It all started out with a friendly frisk from the TSA at O'Hare International Airport. While I knew my titanium knee would set the screening machine off, that wasn't what they were looking for. Once the older TSA frisked me, realizing that the bulgy area in my upper arm was not a terrorist substance, merely a bulgy upper arm, she smiled knowingly and sent me on my way to enjoy our very first riverboat cruise down the Danube River.
Like everyone else who watches PBS, the commercials for Viking Cruises had grabbed my attention. And when my husband suggested we do this to celebrate our 40th wedding anniversary, I had our passports out and was headed to our favorite travel agency, Pack Your Bags in Hegewisch, before he could reconsider.
There are about a half dozen companies that do these cruises, and we went with Avalon Cruises to get the itinerary we wanted. When you're going down the Danube, there are just so many places a riverboat can stop.
Trying to explain what we were about to do, it was just easier to say we were going on a Viking cruise since people understood what that meant. . . or so I thought. When I told that to someone on the phone, he said, "Oh, you're going biking through Europe." I told him, "Well, it's obvious you haven't met me yet. That's Viking with a 'V'."
The trip began in Budapest, Hungary, where we had dinner at a tiny Hungarian restaurant and were serenaded by an incredible violinist while we sat in a booth that came complete with a huge fuzzy sheepskin as part of the décor. We couldn't help but stop to take a photo of their local Burger King, as this is where our daughter Jonna had her purse stolen more than 15 years ago when she was there studying the Hapsburg empire.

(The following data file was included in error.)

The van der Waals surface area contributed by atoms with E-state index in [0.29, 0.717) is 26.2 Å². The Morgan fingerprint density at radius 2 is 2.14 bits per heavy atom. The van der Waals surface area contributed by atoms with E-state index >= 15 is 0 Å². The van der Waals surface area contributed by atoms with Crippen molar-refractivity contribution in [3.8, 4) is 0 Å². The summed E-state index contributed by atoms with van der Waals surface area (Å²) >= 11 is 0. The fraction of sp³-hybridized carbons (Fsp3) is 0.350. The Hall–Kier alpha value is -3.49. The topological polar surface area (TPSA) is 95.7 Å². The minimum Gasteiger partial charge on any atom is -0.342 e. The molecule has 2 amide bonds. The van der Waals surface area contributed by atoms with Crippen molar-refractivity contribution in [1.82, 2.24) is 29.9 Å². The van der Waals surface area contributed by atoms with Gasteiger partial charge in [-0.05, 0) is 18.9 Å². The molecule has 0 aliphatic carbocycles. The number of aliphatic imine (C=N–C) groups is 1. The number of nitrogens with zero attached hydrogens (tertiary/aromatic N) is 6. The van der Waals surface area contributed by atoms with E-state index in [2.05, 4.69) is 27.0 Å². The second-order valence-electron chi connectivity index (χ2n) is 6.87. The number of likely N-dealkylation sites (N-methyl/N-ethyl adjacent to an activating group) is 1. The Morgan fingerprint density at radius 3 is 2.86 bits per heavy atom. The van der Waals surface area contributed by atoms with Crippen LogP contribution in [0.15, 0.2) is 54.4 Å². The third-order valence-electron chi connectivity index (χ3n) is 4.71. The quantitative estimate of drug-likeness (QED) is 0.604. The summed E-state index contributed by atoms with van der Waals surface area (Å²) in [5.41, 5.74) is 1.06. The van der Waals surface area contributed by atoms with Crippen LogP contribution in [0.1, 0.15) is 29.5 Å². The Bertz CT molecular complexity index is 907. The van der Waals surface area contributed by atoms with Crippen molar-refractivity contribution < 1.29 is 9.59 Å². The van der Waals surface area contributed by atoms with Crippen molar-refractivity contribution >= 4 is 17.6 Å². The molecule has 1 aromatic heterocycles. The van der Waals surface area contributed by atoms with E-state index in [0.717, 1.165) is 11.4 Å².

When I sent her the crime scene photo, she replied "Ah, and look. That woman in the picture has my camera, my passport and is carrying my purse." I love overseas sarcasm.
There are so many wonderful squares and fountains all over Budapest with magnificent statues on buildings that were not destroyed by WWII. After having been under communist rule for so many years, when they achieved their freedom in 1989, they did not destroy the many statues from the Russian regime as so many other countries did after the fall of communism.
The Hungarians have a wonderful sense of irony. Instead, they put them all together in one park on the outskirts of town. This way, those who lived under the regime will never forget; those who did not will have a reminder of those days of terror.
There is still a statue of a communist soldier downtown that Budapest agreed to leave standing. Near it is a beautiful Hungarian statue. At night, the only one lit is the Hungarian statue.
"We agreed to keep it, not to light it up," laughed our Hungarian guide.
More tales from the Vienna woods later.